Globally, the COVID-19 pandemic has shown us the importance of having safe and adequate housing. Having a safe home is not only a fundamental human right, it is also a key determinant of health. Yet when it comes to vulnerable older Canadians, there are a number of alarming policy gaps in existing efforts to address their unique housing needs and concerns.
Canada’s first National Housing Strategy, released in 2017, promises to address disparities in housing, particularly in relation to housing affordability and homelessness. The strategy is aimed at addressing key housing disparities among vulnerable populations across Canada.
However, the strategy lacks a direct focus where we have yet to see improvements for many vulnerable Canadians, specifically older LGBTQ+ populations. This issue is of significance to Canadians given the 10-year, $55-billion investment associated with the National Housing Strategy.
As part of a national housing project, our team collected data from a variety of sources, including an online survey and focus groups with older LGBTQ+ Canadians and housing providers, as well as a scoping review of existing housing policies and programs. We found three key policy and programming issues that require greater attention under the National Housing Strategy.
The lack of population-level data on LGBTQ+ Canadians, including their health and housing needs.
The need for meaningful engagement with older LGBTQ+ Canadians in relation to housing policies and programs.
The failure to regulate and enforce existing human rights legislation in relation to the right to housing.
It is important to remember that the baby boomer generation of LGBTQ+ Canadians (those born between 1946 and 1964) are the same generation that had to fight for their basic human rights and freedoms. Despite recent advances to human rights protections for LGBTQ+ Canadians, many are now experiencing challenges in meeting their housing and health needs in old age. The reasons for this stem, in part, from a long history of discrimination, harassment and violence against LGBTQ+ Canadians simply because of their sexual orientation and/or gender identity.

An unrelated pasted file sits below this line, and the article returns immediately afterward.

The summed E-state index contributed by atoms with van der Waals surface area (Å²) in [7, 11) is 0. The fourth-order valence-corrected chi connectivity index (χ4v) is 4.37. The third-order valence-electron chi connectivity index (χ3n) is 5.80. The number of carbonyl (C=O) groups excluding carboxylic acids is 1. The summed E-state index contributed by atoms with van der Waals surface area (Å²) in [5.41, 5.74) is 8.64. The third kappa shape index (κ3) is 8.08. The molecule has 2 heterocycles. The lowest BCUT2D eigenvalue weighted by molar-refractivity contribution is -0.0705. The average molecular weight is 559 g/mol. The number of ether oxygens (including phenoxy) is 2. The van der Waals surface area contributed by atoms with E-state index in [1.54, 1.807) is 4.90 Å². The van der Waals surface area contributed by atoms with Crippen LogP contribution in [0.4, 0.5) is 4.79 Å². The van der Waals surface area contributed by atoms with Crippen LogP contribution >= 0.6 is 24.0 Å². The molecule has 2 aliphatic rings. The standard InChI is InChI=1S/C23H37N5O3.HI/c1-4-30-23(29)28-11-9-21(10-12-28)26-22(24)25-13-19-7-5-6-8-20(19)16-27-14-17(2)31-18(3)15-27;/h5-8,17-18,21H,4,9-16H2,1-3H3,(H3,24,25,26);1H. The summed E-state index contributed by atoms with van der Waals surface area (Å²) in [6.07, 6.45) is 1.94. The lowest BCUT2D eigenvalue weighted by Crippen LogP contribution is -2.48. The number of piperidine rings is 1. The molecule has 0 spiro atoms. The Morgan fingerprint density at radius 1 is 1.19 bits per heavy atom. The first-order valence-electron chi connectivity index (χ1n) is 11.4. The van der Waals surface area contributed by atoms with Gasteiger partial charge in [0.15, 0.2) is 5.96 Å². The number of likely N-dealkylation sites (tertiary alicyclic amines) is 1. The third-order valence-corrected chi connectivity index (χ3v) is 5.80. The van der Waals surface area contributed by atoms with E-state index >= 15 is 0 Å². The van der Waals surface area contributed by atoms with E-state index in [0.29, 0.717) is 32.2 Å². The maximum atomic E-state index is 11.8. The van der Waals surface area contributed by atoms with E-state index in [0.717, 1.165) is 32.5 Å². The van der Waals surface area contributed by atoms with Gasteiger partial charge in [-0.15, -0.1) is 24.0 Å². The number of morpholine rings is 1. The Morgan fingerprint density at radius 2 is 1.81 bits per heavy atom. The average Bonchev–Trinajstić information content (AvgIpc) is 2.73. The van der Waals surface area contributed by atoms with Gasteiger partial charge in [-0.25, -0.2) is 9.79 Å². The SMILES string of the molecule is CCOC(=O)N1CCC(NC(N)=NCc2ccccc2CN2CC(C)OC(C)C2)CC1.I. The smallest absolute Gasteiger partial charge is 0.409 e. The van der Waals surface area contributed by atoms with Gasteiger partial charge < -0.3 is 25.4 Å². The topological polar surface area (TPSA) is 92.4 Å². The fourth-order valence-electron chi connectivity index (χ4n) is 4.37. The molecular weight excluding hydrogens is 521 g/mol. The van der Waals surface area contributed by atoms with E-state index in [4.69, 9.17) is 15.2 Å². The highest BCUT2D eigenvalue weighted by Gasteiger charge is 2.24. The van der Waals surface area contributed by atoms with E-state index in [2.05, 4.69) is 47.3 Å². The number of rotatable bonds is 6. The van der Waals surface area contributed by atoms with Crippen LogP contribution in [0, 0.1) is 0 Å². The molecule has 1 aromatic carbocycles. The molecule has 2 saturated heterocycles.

In addition, many older LGBTQ+ Canadians do not have children or partners to assist with housing-related issues whether offering financial support toward the cost of housing or with moving into a senior housing unit or into a long-term care facility. Many older LGBTQ+ Canadians may not have strong ties with family due to being rejected for their sexual orientation and/or gender identity. Many older LGBTQ+ Canadians continue to fear being mistreated if their sexual orientation and/or gender identity becomes known to their landlord, despite changes in human rights protections.
Lack of data
Our project found that national data are not being systematically collected in a way that includes older LGBTQ+ Canadians. Overall, there are significant gaps in the types and quality of data collected on older LGBTQ+ Canadians, including their housing experiences, housing needs and housing concerns.
Given this, our team recommends that existing national data collection processes such as census data, among others, include more questions related to the specific housing and health needs of older LGBTQ+ populations. Such data will be vital in informing the development of housing policies and programs that consider the needs of these populations going forward.
As we heard from those who participated in our housing project, it is critical that they are included in discussions about housing policies and programs with government decision-makers at the national, provincial and municipal levels. As it stands, the voices of older LGBTQ+ Canadians are absent from these discussions, including from the National Housing Strategy.
Regulation and enforcement
Our participants spoke about the issue of existing human rights legislation not being regulated or enforced in housing contexts. This led to concerns about how safe and accepting some housing environments were. Others feared having to “go back into the closet” to prevent harassment or violence from housing providers or other residents.
As we have seen throughout the current pandemic, where we live has important implications for our health and well-being. The failure of our current housing policies and programs to consider the needs of older populations, including older LGBTQ+ Canadians, highlights the social, economic and other disparities that affect health outcomes. Canada has more work to do to truly advance housing both as a determinant of health and as a basic human right.
This article is republished from The Conversation, a nonprofit news site dedicated to sharing ideas from academic experts. It was written by: Jacqueline Gahagan, Dalhousie University and Ren Thomas, Dalhousie University.
Jacqueline Gahagan receives funding from SSHRC.
Ren Thomas receives funding from SSHRC.